As Arizona abortion options dwindle, abortion funds ramp up
Abortion funds help people find access to care, even if it means crossing state lines.
In the aftermath of the U.S. Supreme Court overturning Roe v. Wade, supporters of abortion access searched for ways to help.
Some turned to donating and volunteering with abortion funds — groups that gather resources to assist people seeking abortion with money to cover the procedure and associated costs and information on where to find care.
In Arizona, abortion is not yet illegal, but is heavily restricted. The state attorney general is trying to get an injunction lifted in a decades-old court case that would allow an outright ban on abortion to be enforced. That law has been on the books here since the 1860s, before Arizona was a state. Some abortion providers stopped doing abortions because the legal limbo, though some are again providing them.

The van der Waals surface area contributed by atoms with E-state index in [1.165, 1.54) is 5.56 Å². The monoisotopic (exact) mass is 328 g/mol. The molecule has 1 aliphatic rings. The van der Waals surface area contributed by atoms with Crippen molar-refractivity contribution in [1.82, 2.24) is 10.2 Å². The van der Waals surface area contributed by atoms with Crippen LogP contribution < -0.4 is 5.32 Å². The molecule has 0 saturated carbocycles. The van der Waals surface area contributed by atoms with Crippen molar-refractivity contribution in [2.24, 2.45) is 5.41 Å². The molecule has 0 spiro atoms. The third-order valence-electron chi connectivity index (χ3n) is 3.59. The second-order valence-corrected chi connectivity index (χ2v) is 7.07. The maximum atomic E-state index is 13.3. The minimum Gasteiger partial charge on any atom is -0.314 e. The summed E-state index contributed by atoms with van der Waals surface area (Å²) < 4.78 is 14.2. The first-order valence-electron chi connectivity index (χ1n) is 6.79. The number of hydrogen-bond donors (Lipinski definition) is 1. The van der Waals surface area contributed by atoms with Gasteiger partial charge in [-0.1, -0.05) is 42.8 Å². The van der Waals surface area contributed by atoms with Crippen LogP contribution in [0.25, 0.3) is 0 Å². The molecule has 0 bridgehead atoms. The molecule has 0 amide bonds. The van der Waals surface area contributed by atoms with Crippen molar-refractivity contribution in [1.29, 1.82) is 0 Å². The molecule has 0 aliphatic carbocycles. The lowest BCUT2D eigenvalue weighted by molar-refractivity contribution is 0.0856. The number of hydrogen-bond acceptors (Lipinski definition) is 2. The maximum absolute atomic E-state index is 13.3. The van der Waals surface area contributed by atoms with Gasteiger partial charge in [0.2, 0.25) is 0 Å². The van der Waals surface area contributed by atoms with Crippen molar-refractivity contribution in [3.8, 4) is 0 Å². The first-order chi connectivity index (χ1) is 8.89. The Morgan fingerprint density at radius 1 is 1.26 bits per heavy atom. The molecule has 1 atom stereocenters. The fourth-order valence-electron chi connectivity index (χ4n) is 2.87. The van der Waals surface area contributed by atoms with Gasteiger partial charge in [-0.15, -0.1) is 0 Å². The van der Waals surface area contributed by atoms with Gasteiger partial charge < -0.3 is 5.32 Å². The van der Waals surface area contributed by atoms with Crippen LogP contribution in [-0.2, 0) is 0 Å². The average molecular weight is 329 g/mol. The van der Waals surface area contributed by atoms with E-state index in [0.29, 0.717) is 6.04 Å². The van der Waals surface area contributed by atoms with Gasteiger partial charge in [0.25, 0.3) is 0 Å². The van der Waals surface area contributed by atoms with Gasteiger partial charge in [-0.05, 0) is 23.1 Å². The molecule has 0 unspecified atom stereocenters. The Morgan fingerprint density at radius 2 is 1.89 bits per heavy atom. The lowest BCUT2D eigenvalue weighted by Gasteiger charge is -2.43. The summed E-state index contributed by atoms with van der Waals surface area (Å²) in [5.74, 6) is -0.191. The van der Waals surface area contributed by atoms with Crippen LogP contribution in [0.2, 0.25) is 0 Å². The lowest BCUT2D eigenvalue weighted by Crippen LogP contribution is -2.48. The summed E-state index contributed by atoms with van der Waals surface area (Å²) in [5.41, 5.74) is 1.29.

Should abortion become fully illegal in Arizona, abortion funds will incur greater costs to help people cross state lines to get one, though in some instances, Arizonans were already going to nearby states with fewer restrictions. The outright ban on abortion could create legal problems for abortion funds or others who help people get abortions, based on the way the pre-statehood law is written.
The Abortion Fund of Arizona saw a surge of donations and volunteer signups after the ruling. We caught up with Eloisa Lopez, the group’s executive director, to learn more about how the fund works and how its work could change.
The interview has been condensed and edited for clarity.
How do you describe what an abortion fund does?